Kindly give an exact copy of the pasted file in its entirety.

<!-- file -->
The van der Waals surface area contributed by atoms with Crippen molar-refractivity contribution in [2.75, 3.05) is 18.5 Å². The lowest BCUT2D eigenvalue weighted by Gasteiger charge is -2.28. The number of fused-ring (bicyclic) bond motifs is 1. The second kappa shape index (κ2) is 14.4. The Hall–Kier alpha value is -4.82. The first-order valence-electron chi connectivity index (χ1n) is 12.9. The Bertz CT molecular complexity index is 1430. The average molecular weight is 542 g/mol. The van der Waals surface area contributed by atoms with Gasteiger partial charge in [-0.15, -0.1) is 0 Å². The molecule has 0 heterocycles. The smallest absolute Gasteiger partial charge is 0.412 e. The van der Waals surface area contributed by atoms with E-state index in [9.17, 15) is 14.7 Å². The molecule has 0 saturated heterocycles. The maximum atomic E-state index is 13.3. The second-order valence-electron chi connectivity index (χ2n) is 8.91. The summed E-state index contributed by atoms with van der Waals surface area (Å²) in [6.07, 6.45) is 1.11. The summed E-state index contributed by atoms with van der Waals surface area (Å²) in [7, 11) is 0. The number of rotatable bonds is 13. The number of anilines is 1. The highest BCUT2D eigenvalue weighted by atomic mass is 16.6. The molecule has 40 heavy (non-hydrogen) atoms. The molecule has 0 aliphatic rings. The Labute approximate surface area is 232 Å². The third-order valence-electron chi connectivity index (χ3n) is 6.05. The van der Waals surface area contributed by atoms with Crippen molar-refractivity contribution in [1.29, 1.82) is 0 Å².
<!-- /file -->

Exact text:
The van der Waals surface area contributed by atoms with Crippen molar-refractivity contribution in [2.75, 3.05) is 18.5 Å². The lowest BCUT2D eigenvalue weighted by Gasteiger charge is -2.28. The number of fused-ring (bicyclic) bond motifs is 1. The second kappa shape index (κ2) is 14.4. The Hall–Kier alpha value is -4.82. The first-order valence-electron chi connectivity index (χ1n) is 12.9. The Bertz CT molecular complexity index is 1430. The average molecular weight is 542 g/mol. The van der Waals surface area contributed by atoms with Gasteiger partial charge in [-0.15, -0.1) is 0 Å². The molecule has 0 heterocycles. The smallest absolute Gasteiger partial charge is 0.412 e. The van der Waals surface area contributed by atoms with E-state index in [9.17, 15) is 14.7 Å². The molecule has 0 saturated heterocycles. The maximum atomic E-state index is 13.3. The second-order valence-electron chi connectivity index (χ2n) is 8.91. The summed E-state index contributed by atoms with van der Waals surface area (Å²) in [6.07, 6.45) is 1.11. The summed E-state index contributed by atoms with van der Waals surface area (Å²) in [7, 11) is 0. The number of rotatable bonds is 13. The number of anilines is 1. The highest BCUT2D eigenvalue weighted by atomic mass is 16.6. The molecule has 40 heavy (non-hydrogen) atoms. The molecule has 0 aliphatic rings. The Labute approximate surface area is 232 Å². The third-order valence-electron chi connectivity index (χ3n) is 6.05. The van der Waals surface area contributed by atoms with Crippen molar-refractivity contribution in [1.29, 1.82) is 0 Å².